The obituaries of Marin County resident Les Crane that have appeared in the last couple of days correctly point out that he was the first late-night host to vie for ratings against Johnny Carson. ABC would cancel his show after a few months. But as this LA Times obit point out, there was much more to Crane’s life than trying to defeat Carson.

    • In 1984 he founded a software company that made him a multimillionaire, largely from the sales of the computer game “Chessmaster” and a widely used typing tutorial called “Mavis Beacon Teaches Typing.” Crane helped develop both programs.

    • He also won a Grammy for his 1971 spoken-word recording of the poem “Desiderata.” With its New Age-y sentiments (“You are a child of the universe, no less than the trees and the stars. . . .”), it became a counterculture hit and a popular target for parody. The irreverent Crane later professed to prefer the parody.

    • In 1966, Crane married actress Tina Louise, best known as Ginger on the sitcom “Gilligan’s Island.” They were divorced after five years.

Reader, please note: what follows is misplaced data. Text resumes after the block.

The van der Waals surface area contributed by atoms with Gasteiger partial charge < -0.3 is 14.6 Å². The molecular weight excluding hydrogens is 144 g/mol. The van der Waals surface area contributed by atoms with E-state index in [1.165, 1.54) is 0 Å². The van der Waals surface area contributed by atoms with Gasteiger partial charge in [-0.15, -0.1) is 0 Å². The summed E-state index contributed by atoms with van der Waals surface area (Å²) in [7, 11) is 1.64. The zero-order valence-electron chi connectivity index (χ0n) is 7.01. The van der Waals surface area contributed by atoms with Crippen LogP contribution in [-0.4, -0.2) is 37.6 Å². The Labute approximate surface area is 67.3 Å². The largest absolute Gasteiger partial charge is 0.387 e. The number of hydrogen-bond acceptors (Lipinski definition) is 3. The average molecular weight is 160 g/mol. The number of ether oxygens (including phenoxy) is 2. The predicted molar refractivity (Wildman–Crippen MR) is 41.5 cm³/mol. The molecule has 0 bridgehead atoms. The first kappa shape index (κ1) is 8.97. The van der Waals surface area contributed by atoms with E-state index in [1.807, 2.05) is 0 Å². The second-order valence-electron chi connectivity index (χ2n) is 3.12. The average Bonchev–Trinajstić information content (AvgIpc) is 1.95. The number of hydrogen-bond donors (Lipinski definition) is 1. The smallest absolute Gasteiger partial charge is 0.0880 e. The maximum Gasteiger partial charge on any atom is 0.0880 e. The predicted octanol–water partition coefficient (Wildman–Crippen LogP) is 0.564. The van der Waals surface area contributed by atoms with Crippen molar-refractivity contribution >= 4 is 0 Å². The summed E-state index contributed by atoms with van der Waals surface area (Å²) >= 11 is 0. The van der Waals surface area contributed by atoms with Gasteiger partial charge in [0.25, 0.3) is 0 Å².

• Crane then married a woman whose first name was Ginger.

    • Crane was a host on KGO 810 in the early 1980s. His show caught the attention of ABC television executives who offered him the late night program opposite Carson.

SF Press Club News

One Comment

  1. Crane did a late-night show on KGO from approximately 1962 to 1964 called Crane at the hungry i. He would interact with owner and impressario Enrico Banducci and interviewing aspiring newcomers like Barbra Streisand and Professor Irwin Corey. Crane’s style was rapid-fire and contentious, arguing with Banducci or Corey about politics or how the club was run. The call-in number, EXbrook 7-2860, was frequently repeated on air along with the fact that Crane was only 27 years old.

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